private SpotTileViewModel spotTileViewModel;
    private CompositeDisposable disposables = new CompositeDisposable();
    private CompositeDisposable fakePairDisposables = new CompositeDisposable();

    public MonitorFakePairBehaviour(IFakeSpotRateProvider fakeSpotRateProvider)
    {
        this.fakeSpotRateProvider = fakeSpotRateProvider;
        disposables.Add(this.fakeSpotRateProvider);
    }

    public void Dispose()
    {
        disposables.Dispose();
        fakePairDisposables.Dispose();
    }

    public void Start(SpotTileViewModel spotTileViewModel)
    {
        this.spotTileViewModel = spotTileViewModel;
        SetupTopLevelSubscription();
    }

    private void SetupTopLevelSubscription()
    {
        //listen for changes in the number of legs
        DisposableHelper.CreateNewCompositeDisposable(ref fakePairDisposables);
        fakePairDisposables.Add(spotTileViewModel.ObservePropertyChanged(x => x.FakeSpotPair)
                                .Where(x => !string.IsNullOrEmpty(x.NewValue))
                                .Subscribe(x =>
                                {
                                    this.SetupFakePairSubscription();
                                }));

        if (!string.IsNullOrEmpty(spotTileViewModel.FakeSpotPair))
        {
            SetupFakePairSubscription();
        }
    }

    private void SetupFakePairSubscription()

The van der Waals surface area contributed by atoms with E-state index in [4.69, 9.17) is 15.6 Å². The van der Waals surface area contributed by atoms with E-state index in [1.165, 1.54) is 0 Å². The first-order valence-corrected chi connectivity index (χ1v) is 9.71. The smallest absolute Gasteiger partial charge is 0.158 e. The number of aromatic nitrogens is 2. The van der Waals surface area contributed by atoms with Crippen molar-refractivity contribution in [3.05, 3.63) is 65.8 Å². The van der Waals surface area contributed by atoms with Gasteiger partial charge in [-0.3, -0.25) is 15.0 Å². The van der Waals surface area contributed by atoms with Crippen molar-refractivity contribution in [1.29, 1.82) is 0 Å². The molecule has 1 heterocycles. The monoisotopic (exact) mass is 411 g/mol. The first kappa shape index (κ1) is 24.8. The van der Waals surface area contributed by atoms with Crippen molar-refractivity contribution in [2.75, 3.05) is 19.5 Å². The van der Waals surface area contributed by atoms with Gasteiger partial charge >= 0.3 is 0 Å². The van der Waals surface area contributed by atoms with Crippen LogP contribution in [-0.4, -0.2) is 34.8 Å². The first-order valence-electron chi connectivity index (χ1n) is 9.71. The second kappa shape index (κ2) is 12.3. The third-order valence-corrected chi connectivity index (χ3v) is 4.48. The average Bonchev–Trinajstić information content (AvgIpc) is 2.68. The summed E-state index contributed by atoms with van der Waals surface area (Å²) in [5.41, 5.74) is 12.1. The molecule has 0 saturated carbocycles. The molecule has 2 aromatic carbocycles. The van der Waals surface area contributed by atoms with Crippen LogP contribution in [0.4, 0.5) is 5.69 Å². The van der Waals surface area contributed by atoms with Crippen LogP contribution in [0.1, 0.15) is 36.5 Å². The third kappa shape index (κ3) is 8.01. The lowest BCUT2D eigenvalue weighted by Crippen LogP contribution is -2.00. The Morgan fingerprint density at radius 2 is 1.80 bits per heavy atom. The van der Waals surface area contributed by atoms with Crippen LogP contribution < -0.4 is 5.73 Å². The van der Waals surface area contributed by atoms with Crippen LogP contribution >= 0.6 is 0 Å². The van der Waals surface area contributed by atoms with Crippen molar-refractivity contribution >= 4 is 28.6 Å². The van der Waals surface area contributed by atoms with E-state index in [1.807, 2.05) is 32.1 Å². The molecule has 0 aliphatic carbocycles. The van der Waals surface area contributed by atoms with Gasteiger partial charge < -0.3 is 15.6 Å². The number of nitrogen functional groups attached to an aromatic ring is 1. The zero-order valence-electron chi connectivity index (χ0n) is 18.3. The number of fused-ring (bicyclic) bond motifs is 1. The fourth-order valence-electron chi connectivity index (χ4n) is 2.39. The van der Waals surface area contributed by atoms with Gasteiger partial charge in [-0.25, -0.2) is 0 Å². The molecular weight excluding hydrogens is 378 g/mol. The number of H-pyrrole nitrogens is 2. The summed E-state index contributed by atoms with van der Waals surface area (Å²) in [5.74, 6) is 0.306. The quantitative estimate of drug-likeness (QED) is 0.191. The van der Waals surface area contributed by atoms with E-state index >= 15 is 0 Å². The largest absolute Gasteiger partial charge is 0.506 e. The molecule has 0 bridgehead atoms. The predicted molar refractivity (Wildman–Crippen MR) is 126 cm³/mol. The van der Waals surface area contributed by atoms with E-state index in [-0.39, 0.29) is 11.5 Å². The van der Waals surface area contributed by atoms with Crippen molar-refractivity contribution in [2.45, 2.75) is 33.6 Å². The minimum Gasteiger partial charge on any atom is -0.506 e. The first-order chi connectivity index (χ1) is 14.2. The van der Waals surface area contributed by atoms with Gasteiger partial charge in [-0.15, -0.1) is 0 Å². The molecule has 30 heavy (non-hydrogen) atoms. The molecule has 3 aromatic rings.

{
        if (spotTileViewModel == null)
            return;


        fakePairDisposables.Add(fakeSpotRateProvider.MonitorFakePair(spotTileViewModel.FakeSpotPair)
            .Subscribe(x =>
            {
                if (spotTileViewModel.IsEnabled)
                {
                    spotTileViewModel.RateViewModel.AcceptNewPrice(x);
                }
            }));
    }
}

 

TimeoutBehaviour

This one does the job of starting a timer when the ViewModel has picked a Currency pair. The timeout will end up disabling the ViewModel when the timeout period elapses

public class TimeoutBehaviour : ISpotTileViewModelBehaviour
{
    private SpotTileViewModel spotTileViewModel;
    private CompositeDisposable disposables = new CompositeDisposable();
    private CompositeDisposable fakePairDisposables = new CompositeDisposable();


    public TimeoutBehaviour()
    {
    }

    public void Dispose()
    {
        disposables.Dispose();
        fakePairDisposables.Dispose();
    }

    public void Start(SpotTileViewModel spotTileViewModel)
    {
        this.spotTileViewModel = spotTileViewModel;
        SetupTopLevelSubscription();